Taking the smoking machine at its green pixilated word, Andy and Dennis decide to program the life they desire and input hot chick and keg party plans into the computer. No sooner have they slapped eachother on the back than the computer delivers a beach full of jiggling white people ready to arhythmically embarrass themselves and sing along with local fringe-vest ugly-dude glam band The Panthers, whose frighteningly asexual members churn out songs about beach parties while mugging for the camera.

Although they do have the ulterior motive of saving the pristine beach which they do so enjoy sprinkling with empty beer cups, Andy and Dennis are really fighting an uphill battle against more than just the mayors real-estate scheme and a few invasive lifeguard stands. Their task is nothing less than to make the life of line-dancing computer-surf-nerd Texans in a town full of boneheaded drunk retards seem desirable.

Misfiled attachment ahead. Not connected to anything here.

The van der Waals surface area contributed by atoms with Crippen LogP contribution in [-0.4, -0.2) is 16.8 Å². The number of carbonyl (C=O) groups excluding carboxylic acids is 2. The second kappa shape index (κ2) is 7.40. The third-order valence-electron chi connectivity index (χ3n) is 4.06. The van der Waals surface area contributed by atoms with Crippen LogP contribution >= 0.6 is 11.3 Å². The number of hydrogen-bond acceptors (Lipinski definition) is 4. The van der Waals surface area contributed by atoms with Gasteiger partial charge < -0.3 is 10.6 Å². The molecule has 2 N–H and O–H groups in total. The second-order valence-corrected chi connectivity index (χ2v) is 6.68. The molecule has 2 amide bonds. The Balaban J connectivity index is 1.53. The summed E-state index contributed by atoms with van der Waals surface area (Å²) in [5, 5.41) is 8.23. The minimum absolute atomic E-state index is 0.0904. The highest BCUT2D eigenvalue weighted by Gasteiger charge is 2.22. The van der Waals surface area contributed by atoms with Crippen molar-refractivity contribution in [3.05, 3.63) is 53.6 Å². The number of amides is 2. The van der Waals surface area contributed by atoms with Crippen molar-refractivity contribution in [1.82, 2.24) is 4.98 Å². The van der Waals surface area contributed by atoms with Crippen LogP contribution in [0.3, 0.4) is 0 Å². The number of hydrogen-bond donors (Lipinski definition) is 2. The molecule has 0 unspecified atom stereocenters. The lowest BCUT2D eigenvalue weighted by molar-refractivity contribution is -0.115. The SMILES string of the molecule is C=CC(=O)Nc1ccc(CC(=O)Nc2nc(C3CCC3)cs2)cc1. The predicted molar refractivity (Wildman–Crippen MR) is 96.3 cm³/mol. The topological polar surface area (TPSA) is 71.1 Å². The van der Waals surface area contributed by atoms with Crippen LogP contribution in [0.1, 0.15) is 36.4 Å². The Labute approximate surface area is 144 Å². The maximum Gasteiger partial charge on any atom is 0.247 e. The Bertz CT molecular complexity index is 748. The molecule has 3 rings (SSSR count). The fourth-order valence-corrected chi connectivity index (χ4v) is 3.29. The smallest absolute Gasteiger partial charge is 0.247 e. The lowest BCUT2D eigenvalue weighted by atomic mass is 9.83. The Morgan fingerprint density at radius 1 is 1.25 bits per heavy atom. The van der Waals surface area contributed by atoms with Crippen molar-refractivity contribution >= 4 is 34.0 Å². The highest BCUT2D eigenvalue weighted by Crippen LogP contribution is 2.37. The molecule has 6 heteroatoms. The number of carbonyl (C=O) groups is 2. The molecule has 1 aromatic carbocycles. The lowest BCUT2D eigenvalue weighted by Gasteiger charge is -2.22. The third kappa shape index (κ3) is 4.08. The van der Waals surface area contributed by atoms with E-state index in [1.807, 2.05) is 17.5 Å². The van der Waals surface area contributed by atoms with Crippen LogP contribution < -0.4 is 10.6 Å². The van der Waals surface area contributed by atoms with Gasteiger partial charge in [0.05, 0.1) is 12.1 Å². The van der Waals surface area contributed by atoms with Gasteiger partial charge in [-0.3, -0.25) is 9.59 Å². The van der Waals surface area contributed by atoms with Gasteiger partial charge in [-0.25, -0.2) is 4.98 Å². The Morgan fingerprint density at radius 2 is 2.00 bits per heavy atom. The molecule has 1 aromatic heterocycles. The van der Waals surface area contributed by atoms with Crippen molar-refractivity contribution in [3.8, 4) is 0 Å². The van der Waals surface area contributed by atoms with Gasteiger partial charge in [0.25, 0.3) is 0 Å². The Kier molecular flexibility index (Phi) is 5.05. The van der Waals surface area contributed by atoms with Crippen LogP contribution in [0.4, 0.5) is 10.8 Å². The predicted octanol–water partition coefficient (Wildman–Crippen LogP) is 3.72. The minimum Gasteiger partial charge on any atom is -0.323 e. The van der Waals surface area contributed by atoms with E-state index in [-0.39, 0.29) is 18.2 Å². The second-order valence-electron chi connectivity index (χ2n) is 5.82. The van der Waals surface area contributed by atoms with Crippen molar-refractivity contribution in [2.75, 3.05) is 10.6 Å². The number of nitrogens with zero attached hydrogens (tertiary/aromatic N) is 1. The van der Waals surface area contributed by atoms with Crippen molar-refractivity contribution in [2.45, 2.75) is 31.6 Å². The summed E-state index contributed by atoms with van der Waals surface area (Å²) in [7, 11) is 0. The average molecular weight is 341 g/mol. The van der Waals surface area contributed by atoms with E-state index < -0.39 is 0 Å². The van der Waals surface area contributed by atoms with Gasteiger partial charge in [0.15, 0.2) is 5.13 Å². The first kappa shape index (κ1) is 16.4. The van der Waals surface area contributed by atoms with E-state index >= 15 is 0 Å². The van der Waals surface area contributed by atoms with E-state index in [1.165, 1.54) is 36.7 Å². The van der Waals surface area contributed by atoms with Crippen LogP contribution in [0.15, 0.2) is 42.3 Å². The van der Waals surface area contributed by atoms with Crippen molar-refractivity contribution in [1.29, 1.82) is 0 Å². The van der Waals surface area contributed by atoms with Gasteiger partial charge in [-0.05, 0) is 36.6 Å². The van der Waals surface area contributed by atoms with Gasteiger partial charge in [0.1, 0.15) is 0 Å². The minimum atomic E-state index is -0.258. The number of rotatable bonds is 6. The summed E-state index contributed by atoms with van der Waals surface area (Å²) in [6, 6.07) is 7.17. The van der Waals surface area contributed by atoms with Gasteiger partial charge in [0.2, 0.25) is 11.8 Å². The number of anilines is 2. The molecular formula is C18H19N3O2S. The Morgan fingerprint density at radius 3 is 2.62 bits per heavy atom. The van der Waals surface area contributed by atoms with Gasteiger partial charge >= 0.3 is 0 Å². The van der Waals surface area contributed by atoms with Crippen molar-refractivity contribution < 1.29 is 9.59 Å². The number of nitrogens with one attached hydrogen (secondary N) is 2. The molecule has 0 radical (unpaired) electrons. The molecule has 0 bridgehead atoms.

The filmmakers task is no less monumental. Finding themselves in possession of a big sack of nonsense, they engage in a shoddy effort to force it out into a presentable mold. Dubbing obviously unmatched dialogue over the actor’s lines and cramming disembodied banal banter into the uncomfortably long and quiet expanses of Computer Beach Party’s simpleminded and painfully dated coarseness, they more or less manage as well as our two hometown heroes to make meathead nerds into plausible characters. Admittedly, I found myself somehow, slightly covetous of Andy & Dennis’ simple happy life. Ignorance is bliss, or so I’ve heard.

Compare the title design on the cover of Computer Beach Party with the title design of Bachelor Party. Misguided inspiration?